by the Gulf of Mexico oil gusher? ”

2.  Methane Gas Explosion in the Gulf Could Kill Millions,
1 July 2010, Associated Content, by Dave Jackson
“…The worst case scenarios are truly horrific. If this methane gas bubble ruptures the sea floor and unleashes itself, the devastation and loss of life would be unprecedented in human history. The loss of life would not be limited to oil field and spill cleanup personnel – millions of lives all across the Gulf States could be at terrible risk.

The amount of water displaced by such a methane gas bubble could easily generate a tsunami – likely of a magnitude that humanity has never seen before. A gigantic cavity would be left where the
methane existed – which  would immediately flood with sea water. Because of the extreme depths of the methane gas bubble, the temperatures are far above the boiling point of water. The icy sea water would explosively convert to steam, increase in volume dramatically, and erupt upwards to cause a second and possibly even larger tsunami.

Looking at an elevation map of the Gulf and eastern seaboard of the United States, it’s clear to see what kind of devastation a tsunami would cause. The gentle incline of the regions sea floor would force the tsunamis height to increase exponentially as it approaches the coast. The loss of life could very well be in the millions, making the Sumatra tsunami look trivial. Estimates for an earthquake generated tsunami in the region show 35 million lives could be in peril.

3.  Cumbre Vieja and the US East Coast
There is the possibility that any time an eruption of volcano of Cumbre Vieja on La Palma in the Canary Islands could cause a massive landslide creating a mega-tsunami which travel across the Atlantic in about 9 hours and send a 30-70 foot tall wave across the East Coast of the US from Boston to Miami and into the Caribbean traveling up to 20 miles inland.

The volcano’s last eruption in 1949 made its western flank highly unstable. It could literally split apart next time the volcano erupts, however, has shown no signs of activity since that eruption.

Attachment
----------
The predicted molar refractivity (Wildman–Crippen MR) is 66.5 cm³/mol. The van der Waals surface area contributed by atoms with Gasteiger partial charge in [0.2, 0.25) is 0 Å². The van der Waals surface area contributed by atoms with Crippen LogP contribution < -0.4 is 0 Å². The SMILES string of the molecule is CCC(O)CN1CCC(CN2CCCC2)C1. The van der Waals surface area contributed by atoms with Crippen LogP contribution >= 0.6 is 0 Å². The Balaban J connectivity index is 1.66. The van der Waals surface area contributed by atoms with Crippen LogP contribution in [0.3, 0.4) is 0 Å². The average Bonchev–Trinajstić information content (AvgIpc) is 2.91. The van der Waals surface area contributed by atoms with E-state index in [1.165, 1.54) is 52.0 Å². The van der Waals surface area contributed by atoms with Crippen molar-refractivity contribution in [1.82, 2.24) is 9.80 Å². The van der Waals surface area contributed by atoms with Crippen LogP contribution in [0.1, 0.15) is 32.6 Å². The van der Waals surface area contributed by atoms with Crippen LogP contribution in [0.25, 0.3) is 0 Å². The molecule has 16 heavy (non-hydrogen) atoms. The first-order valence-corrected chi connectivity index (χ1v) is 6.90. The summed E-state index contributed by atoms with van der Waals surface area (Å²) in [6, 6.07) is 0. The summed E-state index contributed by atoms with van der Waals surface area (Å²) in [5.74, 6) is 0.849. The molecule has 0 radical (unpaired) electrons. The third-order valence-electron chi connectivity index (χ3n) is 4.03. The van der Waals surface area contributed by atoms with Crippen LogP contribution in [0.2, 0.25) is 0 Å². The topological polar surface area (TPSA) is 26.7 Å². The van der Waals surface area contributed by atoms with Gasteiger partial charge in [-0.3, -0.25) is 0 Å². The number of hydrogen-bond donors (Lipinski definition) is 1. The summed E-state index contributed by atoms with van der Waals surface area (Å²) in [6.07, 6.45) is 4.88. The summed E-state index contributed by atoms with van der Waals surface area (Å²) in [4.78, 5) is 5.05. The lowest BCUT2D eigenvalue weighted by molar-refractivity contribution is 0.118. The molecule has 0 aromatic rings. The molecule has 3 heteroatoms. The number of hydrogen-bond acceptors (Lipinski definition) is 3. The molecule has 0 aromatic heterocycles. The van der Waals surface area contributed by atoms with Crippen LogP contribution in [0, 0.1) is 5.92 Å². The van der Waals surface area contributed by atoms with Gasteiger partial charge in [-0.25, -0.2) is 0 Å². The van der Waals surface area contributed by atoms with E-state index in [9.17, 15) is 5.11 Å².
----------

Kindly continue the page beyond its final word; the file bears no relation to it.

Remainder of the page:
Scientists say the entire area of unstable slope may not fall at once. Instead, smaller landslides may occur over time. These landslides would produce waves one-fourth to half the height of the mega tsunami.

 Tsunami: Low Probability, High Impact Event

There is much variation between estimates on how high the Tsunami would be when it hit the US east coast, depending on the size of the landslide, between 98 feet and 197 feet. Surges could reach 600 feet
depending on shore line characteristics.

Monitoring might at best provide two weeks warning of the disaster.
“Cumbre Vieja (Spanish: Old Summit) is an active volcanic ridge on the volcanic ocean island of Isla de La Palma in the Canary Islands, near Africa. This ridge trends in an approximate north-south direction and covers the southern third of the island. It is lined by several volcanic craters.  It is currently the most volcanically active of the Canary Isles. Historical eruptions on the Cumbre Vieja occurred in 1470, 1585, 1646, 1677, 1712, 1949, and 1971.

The 1949 eruption
During the 1949 eruption, three vents – Duraznero, San Juan and Hoyo Negro opened and lava was
erupted. Also during the eruption two earthquakes occurred with epicenters near Jedy. Following the earthquakes a fracture approximately two and half kilometers long – about 1/10th of the exposed length of the Cumbre Vieja, opened and parts of the western half of the Cumbre Vieja ridge moved about 1m sideways and 2m downwards towards the Atlantic Ocean. The fracture is still visible (2008) and still has the same dimensions recorded in 1949.

The 1971 eruption
The 1971 eruption occurred at the southern end of the Cumbre Vieja at the Teneguia vent. The
eruption was mainly strombolian in style. Lava was also erupted. Such seismic activity did not occur during the 1949 eruption. Residual thermal activity continues.

The British Broadcasting Corporation (BBC2 Channel) transmitted “Mega-tsunami; Wave of Destruction”, which suggested that a future failure of the western flank of the Cumbre Vieja would
cause a “mega-tsunami.”

Computer modeling indicates that the resulting initial wave may attain a local amplitude (height) in excess of 1,969 feet and an initial peak to peak height that approximates to 1 mile, and travel at about 621 mph (approximately the speed of a jet
aircraft), inundating the African coast in about 1 hour, the southern coast of England in about
3.5 hours, and the eastern seaboard of North America in about 6 hours, by which time the initial wave would have subsided into a succession of smaller waves each about 98 feet to 197 feet high. These may surge to several hundred yards in height and be several miles apart, but retaining their original speed. The models of Day et al., and Ward and Day, suggest that it could inundate up to 16 mile inland. This would greatly damage, or destroy, cities along the entire North American eastern seaboard. The physical damage would take tens if not hundreds years to repair and restore. The economies of the countries affected would likewise take several years to return to the pre-inundation levels.

Leave a comment

Filed under Survival Manual, __1. Disaster